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‘Smart’ Windows Block Heat, Not Light

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A new kind of smart window blocks out heat when the outside temperature rises, potentially reducing the use of air conditioning.

Developed by researchers from several Chinese institutions, the windows turn an opaque white in response to external heat; this prevents heat from entering while still allowing light through. The windows become transparent again as temperatures drop.

Current methods for making smart windows use jelly-like materials called hydrogels that swell in the heat, which hurts performance.

The new smart windows incorporate microscopic hydrogel beads suspended in water and alcohol. Sandwiched between two panes of glass, the solution exhibited less swelling than its predecessors.

The researchers built a model house using the smart windows, and tested their thermosensitive behavior and solar modulation ability using differential scanning calorimetery, UV-VIS-NIR spectrophotometery, dynamic light scattering and rheology.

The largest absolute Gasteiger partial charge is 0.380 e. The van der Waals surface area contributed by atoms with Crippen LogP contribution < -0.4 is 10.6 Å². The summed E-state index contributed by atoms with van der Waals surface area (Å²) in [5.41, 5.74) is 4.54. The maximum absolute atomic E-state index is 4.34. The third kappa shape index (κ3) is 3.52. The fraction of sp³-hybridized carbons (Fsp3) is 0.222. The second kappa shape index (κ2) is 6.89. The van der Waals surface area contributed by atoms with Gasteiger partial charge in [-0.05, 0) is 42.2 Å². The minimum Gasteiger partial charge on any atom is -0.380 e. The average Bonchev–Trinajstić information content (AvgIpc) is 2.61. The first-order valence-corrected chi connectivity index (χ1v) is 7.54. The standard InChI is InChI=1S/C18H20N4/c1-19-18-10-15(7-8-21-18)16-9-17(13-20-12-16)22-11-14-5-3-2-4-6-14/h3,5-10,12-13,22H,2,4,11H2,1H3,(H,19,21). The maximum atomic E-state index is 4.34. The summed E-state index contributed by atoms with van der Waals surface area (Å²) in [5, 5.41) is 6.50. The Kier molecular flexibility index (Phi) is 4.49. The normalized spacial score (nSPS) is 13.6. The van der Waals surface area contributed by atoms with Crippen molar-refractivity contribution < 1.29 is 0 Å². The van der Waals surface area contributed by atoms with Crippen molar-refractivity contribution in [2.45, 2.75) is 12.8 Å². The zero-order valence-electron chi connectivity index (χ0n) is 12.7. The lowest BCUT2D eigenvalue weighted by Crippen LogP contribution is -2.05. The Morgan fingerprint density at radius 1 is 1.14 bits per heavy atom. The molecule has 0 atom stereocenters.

Research funding came from the National Natural Science Foundation of China, Fundamental Research Funds for the Central Universities, the Higher School Specialized Research Fund and a 111 Project grant.

The work was published in Industrial & Engineering Chemistry Research (doi: 10.1021/ie502828b).

Photonics Spectra
Feb 2015
GLOSSARY
spectrophotometry
Study of the reflection or transmission properties of specimens as a function of wavelength.
Research & TechnologyAsia-PacificChinasmart windowssolarspectrophotometrydynamic light scatteringAsia-Pacific Special SectionTech Pulse

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